Indeed, US Secretary of State John Kerry issued a written statement on the UN vote, in which he claimed that the end of the PMD investigation would in no measure limit the world’s ability to investigate ongoing nuclear activities inside the Islamic Republic.

“Today’s resolution makes clear that the IAEA’s Board of Governors will be watching closely to verify that Iran fully implements its commitments under the [Joint Comprehensive Plan of Action],” Kerry said in reference to the Iran nuclear agreement, according to Reuters. “We will remain intensely focused going forward on the full implementation of the JCPOA in order to ensure the exclusively peaceful nature of Iran’s nuclear program.”

The viability of this approach has, however, been disputed by some expert commentators on the situation, including former International Atomic Energy Agency Deputy Director Olli Heinonen, who said that the remaining gaps in the IAEA investigation into past military dimensions will make it more difficult for the UN nuclear watchdog to identify and properly investigate violations in the future.

While Kerry’s statement seems to imply an understanding that the Islamic Republic may indeed attempt to cheat, many critics of the Obama administration have insisted that its policies are indicative of an excess of trust in Iran’s intentions. This perceived naivety has also been attributed to the arguably tepid response to Iran’s two confirmed ballistic missile tests since the conclusion of nuclear negotiations. These have been cited by critics as further evidence of Iran’s disinterest in genuine change.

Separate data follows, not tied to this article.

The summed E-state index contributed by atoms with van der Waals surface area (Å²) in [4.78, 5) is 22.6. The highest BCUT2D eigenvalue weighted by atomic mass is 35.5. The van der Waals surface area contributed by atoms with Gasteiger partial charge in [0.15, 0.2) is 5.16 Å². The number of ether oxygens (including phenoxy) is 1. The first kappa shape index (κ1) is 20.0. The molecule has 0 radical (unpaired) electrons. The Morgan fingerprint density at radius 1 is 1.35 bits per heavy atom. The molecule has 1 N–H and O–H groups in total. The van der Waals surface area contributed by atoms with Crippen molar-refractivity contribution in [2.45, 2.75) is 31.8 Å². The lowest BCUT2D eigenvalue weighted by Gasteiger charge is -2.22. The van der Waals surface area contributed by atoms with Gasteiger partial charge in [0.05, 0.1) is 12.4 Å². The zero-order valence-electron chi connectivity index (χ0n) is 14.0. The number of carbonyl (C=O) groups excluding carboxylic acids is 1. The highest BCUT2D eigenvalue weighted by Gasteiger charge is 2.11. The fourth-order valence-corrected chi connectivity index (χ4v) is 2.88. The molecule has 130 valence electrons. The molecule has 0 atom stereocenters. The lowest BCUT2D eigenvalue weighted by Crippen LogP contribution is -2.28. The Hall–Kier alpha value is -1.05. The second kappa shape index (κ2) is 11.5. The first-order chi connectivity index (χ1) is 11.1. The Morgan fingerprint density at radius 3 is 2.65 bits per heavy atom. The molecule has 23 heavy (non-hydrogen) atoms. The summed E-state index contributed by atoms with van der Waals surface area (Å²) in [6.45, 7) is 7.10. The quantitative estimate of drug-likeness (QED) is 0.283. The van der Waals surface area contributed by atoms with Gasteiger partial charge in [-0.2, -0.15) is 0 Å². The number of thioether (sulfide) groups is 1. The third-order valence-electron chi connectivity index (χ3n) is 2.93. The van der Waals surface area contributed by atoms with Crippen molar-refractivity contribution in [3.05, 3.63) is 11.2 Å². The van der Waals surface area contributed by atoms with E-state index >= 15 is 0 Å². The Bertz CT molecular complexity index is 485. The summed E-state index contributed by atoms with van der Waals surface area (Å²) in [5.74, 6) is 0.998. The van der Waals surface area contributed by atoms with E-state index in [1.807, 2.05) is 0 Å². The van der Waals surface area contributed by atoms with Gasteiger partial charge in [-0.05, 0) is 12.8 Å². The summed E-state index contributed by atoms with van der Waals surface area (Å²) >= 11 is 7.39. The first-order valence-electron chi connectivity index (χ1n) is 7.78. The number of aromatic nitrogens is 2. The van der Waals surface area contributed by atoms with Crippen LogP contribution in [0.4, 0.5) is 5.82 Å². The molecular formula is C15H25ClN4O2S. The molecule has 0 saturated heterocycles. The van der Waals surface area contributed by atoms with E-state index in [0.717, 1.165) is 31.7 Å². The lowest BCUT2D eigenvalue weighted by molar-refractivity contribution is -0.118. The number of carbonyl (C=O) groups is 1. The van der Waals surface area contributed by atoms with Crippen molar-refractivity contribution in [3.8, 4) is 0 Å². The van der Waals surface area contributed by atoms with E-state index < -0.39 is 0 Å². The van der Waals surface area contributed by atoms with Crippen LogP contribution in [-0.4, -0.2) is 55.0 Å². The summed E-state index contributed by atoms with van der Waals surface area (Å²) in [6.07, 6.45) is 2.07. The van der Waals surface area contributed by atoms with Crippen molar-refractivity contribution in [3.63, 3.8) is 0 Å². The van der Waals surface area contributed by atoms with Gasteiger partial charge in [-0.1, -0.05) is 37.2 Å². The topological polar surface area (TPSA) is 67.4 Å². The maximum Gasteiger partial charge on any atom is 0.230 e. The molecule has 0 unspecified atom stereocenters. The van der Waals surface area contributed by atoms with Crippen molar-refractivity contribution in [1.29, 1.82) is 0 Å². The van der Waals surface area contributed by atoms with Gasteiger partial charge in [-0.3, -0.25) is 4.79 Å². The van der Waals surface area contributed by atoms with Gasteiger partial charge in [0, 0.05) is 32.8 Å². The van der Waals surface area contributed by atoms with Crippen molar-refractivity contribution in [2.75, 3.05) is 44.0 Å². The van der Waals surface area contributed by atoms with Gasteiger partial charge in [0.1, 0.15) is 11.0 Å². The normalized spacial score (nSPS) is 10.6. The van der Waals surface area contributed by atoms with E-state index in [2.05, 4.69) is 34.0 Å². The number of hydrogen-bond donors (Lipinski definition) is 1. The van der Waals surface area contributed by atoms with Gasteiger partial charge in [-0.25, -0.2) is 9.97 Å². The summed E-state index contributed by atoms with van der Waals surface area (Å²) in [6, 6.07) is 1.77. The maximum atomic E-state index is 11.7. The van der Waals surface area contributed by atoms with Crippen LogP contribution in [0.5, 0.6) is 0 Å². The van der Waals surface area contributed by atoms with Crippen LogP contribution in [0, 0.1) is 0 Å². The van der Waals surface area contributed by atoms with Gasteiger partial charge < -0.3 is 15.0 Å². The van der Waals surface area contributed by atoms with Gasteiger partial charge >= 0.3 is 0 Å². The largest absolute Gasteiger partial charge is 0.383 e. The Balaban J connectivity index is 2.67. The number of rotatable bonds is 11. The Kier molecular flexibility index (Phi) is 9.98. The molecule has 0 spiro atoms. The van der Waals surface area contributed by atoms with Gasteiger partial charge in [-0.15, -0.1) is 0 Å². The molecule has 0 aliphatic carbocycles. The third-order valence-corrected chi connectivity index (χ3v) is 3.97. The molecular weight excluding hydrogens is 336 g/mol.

The seriousness of these criticisms was underlined on Tuesday when The Tower reported that a UN Panel of Experts had concluded last week that the October test of an Emad-class ballistic missile was a violation of UN Security Council resolutions, as various officials had individually claimed.

Paragraph nine of UNSCR 1929 states, “Iran shall not undertake any activity related to ballistic missiles capable of delivering nuclear weapons, including launches using ballistic missile technology, and that States shall take all necessary measures to prevent the transfer of technology or technical assistance to Iran related to such activities.”

This resolution remains in place until the JCPOA is fully implemented, and will then be replaced by resolution 2231 governing the nuclear deal, which imposes similar restrictions for a period of eight years.

If the October test has been confirmed to be a violation of these resolutions, the same conclusion will almost certainly be drawn regarding the November test of a Ghadr-110 ballistic missile, which, like its predecessor, is quite capable of carrying a nuclear warhead, although Tehran claims that this is not the purpose of its design.

Although the Obama administration has been sharply criticized for a weak response to these perceived provocations, Reuters reported on Tuesday that White House spokesperson Josh Earnest said the administration would not rule out the possibility of a stronger response and would not stand in the way if other US officials determined that it was necessary to impose sanctions to discourage further such tests.